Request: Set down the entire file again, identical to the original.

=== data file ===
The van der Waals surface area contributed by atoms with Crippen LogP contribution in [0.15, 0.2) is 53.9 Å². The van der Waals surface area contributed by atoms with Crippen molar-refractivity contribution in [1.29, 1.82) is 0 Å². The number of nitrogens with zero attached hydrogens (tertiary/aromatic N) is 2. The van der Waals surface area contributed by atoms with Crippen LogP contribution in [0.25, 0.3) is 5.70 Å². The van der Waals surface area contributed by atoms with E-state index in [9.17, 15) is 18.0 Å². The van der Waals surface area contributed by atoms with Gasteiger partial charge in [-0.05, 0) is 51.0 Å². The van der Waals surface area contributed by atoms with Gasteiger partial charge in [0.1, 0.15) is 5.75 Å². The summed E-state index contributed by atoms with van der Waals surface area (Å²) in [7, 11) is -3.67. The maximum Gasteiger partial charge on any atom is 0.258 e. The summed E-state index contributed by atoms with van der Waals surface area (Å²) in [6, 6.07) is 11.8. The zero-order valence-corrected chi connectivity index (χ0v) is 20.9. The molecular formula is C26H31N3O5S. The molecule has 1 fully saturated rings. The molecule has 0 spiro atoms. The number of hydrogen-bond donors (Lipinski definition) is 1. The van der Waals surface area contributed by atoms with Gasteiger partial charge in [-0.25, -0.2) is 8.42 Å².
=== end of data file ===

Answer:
The van der Waals surface area contributed by atoms with Crippen LogP contribution in [0.15, 0.2) is 53.9 Å². The van der Waals surface area contributed by atoms with Crippen molar-refractivity contribution in [1.29, 1.82) is 0 Å². The number of nitrogens with zero attached hydrogens (tertiary/aromatic N) is 2. The van der Waals surface area contributed by atoms with Crippen LogP contribution in [0.25, 0.3) is 5.70 Å². The van der Waals surface area contributed by atoms with E-state index in [9.17, 15) is 18.0 Å². The van der Waals surface area contributed by atoms with Gasteiger partial charge in [-0.05, 0) is 51.0 Å². The van der Waals surface area contributed by atoms with Gasteiger partial charge in [0.1, 0.15) is 5.75 Å². The summed E-state index contributed by atoms with van der Waals surface area (Å²) in [7, 11) is -3.67. The maximum Gasteiger partial charge on any atom is 0.258 e. The summed E-state index contributed by atoms with van der Waals surface area (Å²) in [6, 6.07) is 11.8. The zero-order valence-corrected chi connectivity index (χ0v) is 20.9. The molecular formula is C26H31N3O5S. The molecule has 1 fully saturated rings. The molecule has 0 spiro atoms. The number of hydrogen-bond donors (Lipinski definition) is 1. The van der Waals surface area contributed by atoms with Gasteiger partial charge in [-0.25, -0.2) is 8.42 Å².